What I love most about this album, as I’ve said in previous reviews, is that it’s a concept record – Nation of Two tells the story of a couple who’s world is centred around their bedroom, their car, and other memories they share collectively. Even though it’s similar in tone to his debut album, and doesn’t push strongly in one direction or the other, I actually think it makes it a stronger record, and gives this one a pass. Love isn’t always about ups and downs, fights and makeup sex, it’s a consistent feeling of companionship and connection. Flowing from one situation to the next is real life, and this album has it too.

It’s full of romance, rainy day music, good for reflection, and even post-breakup meltdowns or whatever emotive tone you’re feeling. I’m looking at you in particular Alone with Me and I’m With You. So much heat there.

And that’s not to say there isn’t some fun in there. Saturday Sun is a great upbeat track and has good accompaniment with One of These Days showing up later. These are simple love songs, rooted in the tradition of artists like John Mayer, Jack Johnson and Ed Sheeran, and while they aren’t perfect, there is a cohesive quality that works, especially with the theme.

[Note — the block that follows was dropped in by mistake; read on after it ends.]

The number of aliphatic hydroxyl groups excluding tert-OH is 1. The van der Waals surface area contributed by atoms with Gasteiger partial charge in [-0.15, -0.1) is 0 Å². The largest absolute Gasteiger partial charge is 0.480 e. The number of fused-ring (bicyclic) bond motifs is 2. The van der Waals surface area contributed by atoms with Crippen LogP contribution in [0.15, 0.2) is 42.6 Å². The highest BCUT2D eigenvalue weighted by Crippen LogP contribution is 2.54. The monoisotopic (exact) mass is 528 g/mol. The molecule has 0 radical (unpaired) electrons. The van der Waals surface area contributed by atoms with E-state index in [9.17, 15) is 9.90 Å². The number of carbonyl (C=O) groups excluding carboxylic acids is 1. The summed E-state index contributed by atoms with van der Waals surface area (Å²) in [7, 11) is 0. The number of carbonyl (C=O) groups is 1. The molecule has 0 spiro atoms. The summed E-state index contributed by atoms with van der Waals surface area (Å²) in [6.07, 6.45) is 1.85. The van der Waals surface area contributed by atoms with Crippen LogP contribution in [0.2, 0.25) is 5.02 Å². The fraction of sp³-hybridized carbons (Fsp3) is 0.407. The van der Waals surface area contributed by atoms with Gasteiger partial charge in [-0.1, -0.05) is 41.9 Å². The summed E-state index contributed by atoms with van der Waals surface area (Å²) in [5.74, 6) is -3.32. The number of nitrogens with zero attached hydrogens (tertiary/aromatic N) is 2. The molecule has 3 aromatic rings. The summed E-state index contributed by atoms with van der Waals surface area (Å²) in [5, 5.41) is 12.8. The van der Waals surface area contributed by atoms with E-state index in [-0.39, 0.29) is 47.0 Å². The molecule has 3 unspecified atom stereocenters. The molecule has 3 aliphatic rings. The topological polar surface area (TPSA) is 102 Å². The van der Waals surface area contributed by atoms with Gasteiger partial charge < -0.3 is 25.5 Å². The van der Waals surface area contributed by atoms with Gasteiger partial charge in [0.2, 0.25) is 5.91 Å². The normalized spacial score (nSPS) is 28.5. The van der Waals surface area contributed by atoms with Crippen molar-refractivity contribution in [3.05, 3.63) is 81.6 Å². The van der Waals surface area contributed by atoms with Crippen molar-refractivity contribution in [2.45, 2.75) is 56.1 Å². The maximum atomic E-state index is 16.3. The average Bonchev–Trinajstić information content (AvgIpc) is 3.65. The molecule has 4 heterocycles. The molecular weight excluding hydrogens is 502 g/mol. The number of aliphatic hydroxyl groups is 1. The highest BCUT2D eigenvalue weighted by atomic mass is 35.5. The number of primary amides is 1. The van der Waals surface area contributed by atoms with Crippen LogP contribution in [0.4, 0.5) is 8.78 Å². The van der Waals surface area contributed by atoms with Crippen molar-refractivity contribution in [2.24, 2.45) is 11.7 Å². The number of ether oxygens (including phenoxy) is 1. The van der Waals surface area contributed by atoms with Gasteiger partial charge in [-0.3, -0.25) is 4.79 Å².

Pros: A solid theme, some great singles that stick to Joy’s strengths, and solid transitions between tracks, help this album feel like a complete story.

Cons: Sometimes the naivety can be a bit much, and this is where Crashing Into You would be considered a weak point. Some of the worst lyrics I’ve heard so far this year.

Runtime: 45 minutes

Points of Interest: Joy has been known to work with multiple writers, and in this case the running theme is evident throughout. The song Little Boy, is a true story about the time Joy fell off his bike as a little boy.

A welcome change from the never-ending mire of romantic crooners singing about falling in love, passionate sex, and breakups, this is an album for the long-time lovers. It’s never particularly cheesy, but it always feels sincere.

theories Summarized